Bob made a strange gesture with his hands. It was like playing peekaboo, but with his adam's apple.
"The point is there is no point at all," Bob said. And then he sat down, looking rather dumpy. He HAD put on weight.
"Bob…" Meyer tried to say: "I'm sorry… but I can't trust you. I don't know if you're going to play it cool, or go nuts all over me. I don't know."
"I can't do things like that. Not anymore," Bob said: "They took away my badge. Remember?"
"Yeah, I remember."
"I just want to tell you. Have you see what I'm seeing. I just want you to know."
"Well… okay," Meyer said.
"Okay?" Bob perked up.
"You send them to me, I'll listen," Meyer said: "But don't come here anymore, okay? Just don't. Please."
"I won't," Bob said. And then he got up, turned right around and waddled away.
Meyer shook his head. This was stupid. That whole conversation was like something out of a bad cop movie. Why couldn't he talk like a normal person anymore?
"Fuck you, too," he said, looking up at the sky. Of course, it picked that moment to start to rain again.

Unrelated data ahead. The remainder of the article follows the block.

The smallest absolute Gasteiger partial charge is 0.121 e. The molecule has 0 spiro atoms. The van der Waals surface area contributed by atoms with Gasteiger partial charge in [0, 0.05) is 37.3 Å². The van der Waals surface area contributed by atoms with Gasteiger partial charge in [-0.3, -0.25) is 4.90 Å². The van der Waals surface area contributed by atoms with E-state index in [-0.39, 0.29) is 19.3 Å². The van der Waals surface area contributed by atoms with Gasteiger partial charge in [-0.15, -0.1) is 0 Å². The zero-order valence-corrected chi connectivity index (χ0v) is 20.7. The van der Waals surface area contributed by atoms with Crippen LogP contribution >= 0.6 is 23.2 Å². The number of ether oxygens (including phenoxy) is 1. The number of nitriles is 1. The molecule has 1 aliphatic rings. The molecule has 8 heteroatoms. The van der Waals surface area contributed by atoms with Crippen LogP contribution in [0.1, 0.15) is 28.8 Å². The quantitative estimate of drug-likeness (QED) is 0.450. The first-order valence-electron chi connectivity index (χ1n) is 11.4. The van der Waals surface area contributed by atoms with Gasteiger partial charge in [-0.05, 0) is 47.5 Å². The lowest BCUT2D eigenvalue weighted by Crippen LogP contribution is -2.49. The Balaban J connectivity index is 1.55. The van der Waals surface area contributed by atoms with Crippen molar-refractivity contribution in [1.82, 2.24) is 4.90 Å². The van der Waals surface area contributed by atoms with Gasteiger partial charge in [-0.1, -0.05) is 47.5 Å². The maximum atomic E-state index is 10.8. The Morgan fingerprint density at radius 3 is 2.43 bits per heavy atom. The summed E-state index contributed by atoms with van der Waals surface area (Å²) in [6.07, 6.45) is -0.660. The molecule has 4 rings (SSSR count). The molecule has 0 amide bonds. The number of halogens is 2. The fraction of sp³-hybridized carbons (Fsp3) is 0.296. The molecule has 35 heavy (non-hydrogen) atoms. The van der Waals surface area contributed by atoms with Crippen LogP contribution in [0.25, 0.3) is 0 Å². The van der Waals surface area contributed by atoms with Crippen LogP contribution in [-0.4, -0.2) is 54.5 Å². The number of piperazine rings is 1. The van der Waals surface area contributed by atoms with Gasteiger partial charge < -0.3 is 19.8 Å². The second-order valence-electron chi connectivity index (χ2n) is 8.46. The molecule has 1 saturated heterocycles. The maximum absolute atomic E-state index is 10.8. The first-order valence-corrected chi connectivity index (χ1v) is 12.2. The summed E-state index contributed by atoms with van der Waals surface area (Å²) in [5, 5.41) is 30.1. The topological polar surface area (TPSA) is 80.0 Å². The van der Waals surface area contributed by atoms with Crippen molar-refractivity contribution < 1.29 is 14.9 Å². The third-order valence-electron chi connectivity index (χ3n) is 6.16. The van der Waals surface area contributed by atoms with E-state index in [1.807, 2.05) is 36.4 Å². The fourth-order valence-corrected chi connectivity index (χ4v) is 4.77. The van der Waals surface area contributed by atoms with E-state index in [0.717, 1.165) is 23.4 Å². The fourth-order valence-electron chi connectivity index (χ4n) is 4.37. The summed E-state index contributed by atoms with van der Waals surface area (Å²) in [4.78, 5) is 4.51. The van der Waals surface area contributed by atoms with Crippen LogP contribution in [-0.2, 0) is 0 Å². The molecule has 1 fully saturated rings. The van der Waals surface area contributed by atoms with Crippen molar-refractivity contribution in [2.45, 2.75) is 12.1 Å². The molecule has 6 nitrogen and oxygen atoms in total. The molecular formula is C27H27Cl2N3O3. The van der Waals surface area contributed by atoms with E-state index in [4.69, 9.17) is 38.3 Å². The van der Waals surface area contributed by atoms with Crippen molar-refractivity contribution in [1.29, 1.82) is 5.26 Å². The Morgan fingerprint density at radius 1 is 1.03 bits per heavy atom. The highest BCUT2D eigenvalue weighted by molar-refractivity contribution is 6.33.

New York: July 23rd: 5:01 PM
"What do you know about this guy?" The old man was saying to someone else, there with him in the big, dark room where they kept the maps. They were all alone, there.
His companion scrunched his eyes up, looking at the photo - a nice, clean-cut kid right out of the police academy - and thought a moment: "Bob Willers, right?"
"Chicago PD. Vice squad. Made it up to Lieutenant, and then something went wrong- right?"
The other man smiled slightly: Tiamat was never one for mincing words.
"Do you remember what went wrong?" The old man asked.
"Ah, not really. It's been a while since I remember hearing about him."
"Drug bust went bad," Tiamat intoned solemnly: "They crashed into some poor college kid's LSD lab in full riot gear, smashing everything in sight. They got the perps down on the ground and were in the middle of making the arrests when Bob, here, got hot and took his gloves off."
"Oh Jesus," Trebuchet said, remembering: "That's right. He put his hand down on one of the tables."
"Absorbed somewhere around a thousand hits worth of LSD."
Trebuchet grimaced, remembering his one and only trip, back in college. He'd taken a sugarcube at a Halloween party and had a bad reaction to all the goofy costumes people around him were wearing. He could only guess what it must have been like to suddenly trip out just after such an adrenalin rush, with guys wearing scary, black "darth vader" masks and brandishing riot guns all getting in his face and asking him if he was okay…
"Was hospitalized for around six months," Tiamat went on: "Screaming his head off the whole time about monsters from outer space."